Topics: Applied Physics, Alternate Energy, Climate Change, Nuclear Power
According to the US Energy Information Administration, the US uses a mixture of 60.8% fossil fuel sources to generate 2,504 billion kilowatt hours of energy. Our nuclear expenditure is a paltry 18.9%. The totality of renewable sources (wind, hydropower, solar, biomass, and geothermal) is a little higher: 20.1%. This is the crux of the “Green New Deal.”
Though I long for the cleaner, neater version of nuclear power in fusion, it’s kind of hard to mimic the pressures and magnetic fields necessary to spark essentially a mini sun on the planet. I think the resistance to nuclear fission is cultural: from the atomic bomb, Oppenheimer quoting the Bhagavad-Gita at the first successful testing, a classic “what have we done” trope. Popular fiction emphasizes doomsday scenarios and radioactive zombies. Honorable mention: Space 1999, which like zombies I doubt could ever happen, but it kept my attention in my youth. There are also genuine concerns about Chernobyl (still in Ukraine), Three-Mile Island, and Fukushima Daichi that come to the public’s mind.
The reason the percentages on fossil fuels are so high is that they release extreme amounts of energy to superheat water for turbines to turn magnets superfast in copper coils. That is how most of the electricity we consume is made.
France currently generates 70% of its energy from nuclear power plants, with plans to reduce this to 50% as they mix in renewables. This is proportional to the percentage the US already has in renewables. My only caveat is an obsolescence plan for solar panels (they have to be implanted with caustic impurities to MAKE them conductive, and after twenty years, could end up in a landfill near humans). Battery-operated vehicles are fine, but Lithium has to be mined, it requires a lot of water, typically the indigenous peoples near the mines don’t make a profit, and their land and resources are spoiled.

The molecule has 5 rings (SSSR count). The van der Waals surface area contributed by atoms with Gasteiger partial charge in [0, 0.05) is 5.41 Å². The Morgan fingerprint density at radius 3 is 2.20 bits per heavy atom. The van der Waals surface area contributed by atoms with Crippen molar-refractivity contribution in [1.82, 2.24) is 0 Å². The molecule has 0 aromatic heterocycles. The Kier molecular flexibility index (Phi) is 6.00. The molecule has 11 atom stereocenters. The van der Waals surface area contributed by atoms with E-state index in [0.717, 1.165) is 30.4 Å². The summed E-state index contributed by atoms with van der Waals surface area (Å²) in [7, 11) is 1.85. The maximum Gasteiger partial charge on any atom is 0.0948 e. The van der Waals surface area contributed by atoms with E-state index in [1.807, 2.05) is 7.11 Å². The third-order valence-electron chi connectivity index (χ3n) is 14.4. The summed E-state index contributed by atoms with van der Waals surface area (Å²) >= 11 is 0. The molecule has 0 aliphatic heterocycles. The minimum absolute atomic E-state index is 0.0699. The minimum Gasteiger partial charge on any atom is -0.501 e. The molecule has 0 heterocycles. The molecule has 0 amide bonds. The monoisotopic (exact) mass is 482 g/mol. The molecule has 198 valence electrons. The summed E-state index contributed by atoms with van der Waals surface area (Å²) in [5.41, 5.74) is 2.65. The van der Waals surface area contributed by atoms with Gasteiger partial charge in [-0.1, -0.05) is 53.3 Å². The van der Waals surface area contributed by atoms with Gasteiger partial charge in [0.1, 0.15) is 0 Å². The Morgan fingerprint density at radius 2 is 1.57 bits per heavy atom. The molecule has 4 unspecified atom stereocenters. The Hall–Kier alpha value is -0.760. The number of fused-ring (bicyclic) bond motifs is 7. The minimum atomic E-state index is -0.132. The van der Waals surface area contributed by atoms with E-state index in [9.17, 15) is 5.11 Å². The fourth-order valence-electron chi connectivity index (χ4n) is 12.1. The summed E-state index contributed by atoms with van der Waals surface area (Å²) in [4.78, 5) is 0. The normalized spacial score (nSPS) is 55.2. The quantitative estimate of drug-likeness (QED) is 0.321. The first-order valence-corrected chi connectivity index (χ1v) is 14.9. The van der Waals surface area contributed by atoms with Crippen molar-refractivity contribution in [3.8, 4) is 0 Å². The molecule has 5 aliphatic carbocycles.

If we truly are going to transition from fossil fuels to “cleaner energy,” I think we should realize that power plant designs have improved greatly since the aforementioned disasters.
As an engineer, I always tried to follow this edict from my father: “Experience isn’t the best teacher: other people’s experiences are the best teacher.” In short, learn from others’ mistakes, and try to not repeat them. It works in other nontechnical areas of life as well.
I (fingers crossed) assume nuclear power plant design engineers follow something similar to improve on future designs for safety, and as we’ve been exposed to with the war in Ukraine, global energy security.
The U.S. Department of Energy’s Advanced Reactor Demonstration Program commonly referred to as ARDP, is designed to help our domestic nuclear industry demonstrate its advanced reactor designs on accelerated timelines. This will ultimately help us build a competitive portfolio of new U.S. reactors that offer significant improvements over today’s technology.
The advanced reactors selected for risk-reduction awards are an excellent representation of the diverse designs currently under development in the United States. They range from advanced light-water-cooled small modular reactors to new designs that use molten salts and high-temperature gases to flexibly operate at even higher temperatures and lower pressures.
All of them have the potential to compete globally once deployed. They will offer consumers more access to a reliable, clean power source that can be depended on in the near future to flexibly generate electricity, drive industrial processes, and even provide potable drinking water to communities in water-scarce locations.
5 Advanced Reactor Designs to Watch in 2030, Alice Caponiti, Deputy Assistant Secretary for Reactor Fleet and Advanced Reactor Deployment, Office of Nuclear Energy